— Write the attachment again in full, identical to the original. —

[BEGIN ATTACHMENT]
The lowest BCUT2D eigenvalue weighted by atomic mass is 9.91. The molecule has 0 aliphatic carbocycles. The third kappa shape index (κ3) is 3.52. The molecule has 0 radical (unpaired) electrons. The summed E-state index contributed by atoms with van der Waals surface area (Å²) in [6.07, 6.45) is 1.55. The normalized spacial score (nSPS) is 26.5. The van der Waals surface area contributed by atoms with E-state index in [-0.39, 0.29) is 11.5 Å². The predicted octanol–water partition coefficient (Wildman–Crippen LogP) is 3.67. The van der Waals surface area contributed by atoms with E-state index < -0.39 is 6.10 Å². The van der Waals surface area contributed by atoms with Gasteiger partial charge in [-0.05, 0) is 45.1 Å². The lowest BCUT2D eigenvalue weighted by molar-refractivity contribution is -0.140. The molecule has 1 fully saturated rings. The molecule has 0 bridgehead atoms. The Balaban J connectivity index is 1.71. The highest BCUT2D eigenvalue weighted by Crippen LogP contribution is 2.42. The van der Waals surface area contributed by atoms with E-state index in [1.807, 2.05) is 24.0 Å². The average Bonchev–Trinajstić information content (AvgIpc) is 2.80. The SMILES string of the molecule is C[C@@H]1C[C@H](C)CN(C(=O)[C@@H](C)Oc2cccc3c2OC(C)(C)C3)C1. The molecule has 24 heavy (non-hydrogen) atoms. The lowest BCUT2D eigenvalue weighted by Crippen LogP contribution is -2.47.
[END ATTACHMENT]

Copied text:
The lowest BCUT2D eigenvalue weighted by atomic mass is 9.91. The molecule has 0 aliphatic carbocycles. The third kappa shape index (κ3) is 3.52. The molecule has 0 radical (unpaired) electrons. The summed E-state index contributed by atoms with van der Waals surface area (Å²) in [6.07, 6.45) is 1.55. The normalized spacial score (nSPS) is 26.5. The van der Waals surface area contributed by atoms with E-state index in [-0.39, 0.29) is 11.5 Å². The predicted octanol–water partition coefficient (Wildman–Crippen LogP) is 3.67. The van der Waals surface area contributed by atoms with E-state index < -0.39 is 6.10 Å². The van der Waals surface area contributed by atoms with Gasteiger partial charge in [-0.05, 0) is 45.1 Å². The lowest BCUT2D eigenvalue weighted by molar-refractivity contribution is -0.140. The molecule has 1 fully saturated rings. The molecule has 0 bridgehead atoms. The Balaban J connectivity index is 1.71. The highest BCUT2D eigenvalue weighted by Crippen LogP contribution is 2.42. The van der Waals surface area contributed by atoms with E-state index in [1.807, 2.05) is 24.0 Å². The average Bonchev–Trinajstić information content (AvgIpc) is 2.80. The SMILES string of the molecule is C[C@@H]1C[C@H](C)CN(C(=O)[C@@H](C)Oc2cccc3c2OC(C)(C)C3)C1. The molecule has 24 heavy (non-hydrogen) atoms. The lowest BCUT2D eigenvalue weighted by Crippen LogP contribution is -2.47.